How healthy is your pelvic floor?

When was the last time you thought about your pelvic floor? Unless you've had a problem "down there", it's more than likely the answer is "not recently", if ever.
The pelvic floor is the group of muscles that support your pelvis. They form the foundation for all movement, balance, stability and flexibility by protecting the lumbar spine during physical activity.
The strength of your pelvic floor significantly effects how comfortable you are with exercise, continence, coughing, lifting, tampons, sexual intimacy and much more.
Mary O'Dwyer, a women's health physiotherapist, explains some benefits of a healthy pelvic floor.
"A healthy pelvic floor has good sensation and orgasmic capacity, and orgasm itself is an intense strength work-out for pelvic floor muscles." she says.
"Our pelvic floor muscles maintain vaginal muscle tone and sensation, so orgasm continues to be powerful even as we age. During pregnancy, pelvic floor exercises could actually help to shorten the second stage of labour in some women.
"Results from one study show intensive pelvic floor muscle training during pregnancy seems to facilitate rather than obstruct labour, and could prevent a prolonged second stage in some women."
Problem: A weak pelvic floor. "When the pelvic floor muscles are weak," Mary says, "due to chronic coughing, heavy lifting, poor posture, bowel straining, neurological disease or birth damage, the muscles lack tone and fail to lift and hold during activity. These women will definitely benefit from strengthening exercises."
Problem: A too tight pelvic floor. "When pelvic floor muscles are too tight due to fear, stress, chronic tension or excessive exercise," Mary says, "they also fail to control the bladder and bowel and are associated with pelvic and sexual pain. So if women with tight pelvic floor muscles do strength exercises, they will develop painful muscle spasms." These women will benefit from relaxing stretching exercise such as hatha yoga.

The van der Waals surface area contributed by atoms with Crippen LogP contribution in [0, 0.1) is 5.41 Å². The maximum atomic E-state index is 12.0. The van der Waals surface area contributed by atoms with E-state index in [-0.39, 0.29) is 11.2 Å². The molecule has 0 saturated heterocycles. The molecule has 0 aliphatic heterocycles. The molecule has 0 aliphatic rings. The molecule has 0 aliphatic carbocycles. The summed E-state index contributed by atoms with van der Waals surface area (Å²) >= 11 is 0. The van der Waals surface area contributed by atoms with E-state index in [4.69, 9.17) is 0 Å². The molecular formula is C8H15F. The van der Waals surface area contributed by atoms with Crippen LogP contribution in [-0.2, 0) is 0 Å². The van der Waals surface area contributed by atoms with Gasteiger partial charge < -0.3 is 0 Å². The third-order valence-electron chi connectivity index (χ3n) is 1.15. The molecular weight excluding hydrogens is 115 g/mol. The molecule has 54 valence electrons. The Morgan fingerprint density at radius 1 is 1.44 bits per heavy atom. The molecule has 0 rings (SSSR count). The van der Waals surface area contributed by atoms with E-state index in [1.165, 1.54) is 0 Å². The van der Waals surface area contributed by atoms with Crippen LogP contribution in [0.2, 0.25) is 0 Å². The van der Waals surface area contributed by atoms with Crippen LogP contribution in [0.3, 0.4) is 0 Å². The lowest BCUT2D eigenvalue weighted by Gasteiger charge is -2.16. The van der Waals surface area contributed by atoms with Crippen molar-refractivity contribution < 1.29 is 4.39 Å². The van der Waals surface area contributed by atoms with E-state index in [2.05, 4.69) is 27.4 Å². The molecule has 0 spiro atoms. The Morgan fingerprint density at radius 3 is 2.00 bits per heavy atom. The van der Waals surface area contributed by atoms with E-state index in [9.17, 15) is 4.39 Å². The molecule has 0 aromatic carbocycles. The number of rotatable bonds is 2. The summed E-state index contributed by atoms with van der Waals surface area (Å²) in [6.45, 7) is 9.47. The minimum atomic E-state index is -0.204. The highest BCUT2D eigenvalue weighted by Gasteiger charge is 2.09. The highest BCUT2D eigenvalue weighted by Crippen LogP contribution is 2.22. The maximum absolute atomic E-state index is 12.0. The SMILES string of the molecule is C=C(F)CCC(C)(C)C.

Problem: Uncoordinated pelvic floor/abdominal muscles. "Other women [especially those with poor bladder control] use strong upper abdominal muscles during activity instead of lifting the pelvic floor early," Mary says. "Some women suck in their waist, which reinforces this pattern. Automatically tightening the upper abdominal muscles first increases intra-abdominal pressure, which the pelvic floor muscles may fail to control.
"Women with uncoordinated pelvic floor or abdominal muscles benefit from specific training to find and use the pelvic core/core action instead of the upper abdominals, [such as Pilates]."
  • regularly growing tall through the crown of your head to switch on floor and core muscles;
  • put a support in the lower back to keep the lower back inward curve;
  • stand up every 20 to 30 minutes or walk over to a colleague's desk;
  • draw circles with your bottom while sitting down; and
  • leave the car at home and walk to the bus or train.
How do yoga and Pilates help?
Yoga and Pilates involve slow movement with aligned posture. Holding poses builds endurance and strength in core muscles so it's easier to sit and stand tall for longer.
  1. Stand and imagine you are holding a pencil in your vagina. Soften both knees and draw circles and numbers with your "pencil".
  1. Lift your pelvic floor before you cough, sneeze or lift.
Related video: Poise Pilates - The Clams
The Clams has been designed to help work the abdominal muscles as well as the pelvic floor to build better core stability.

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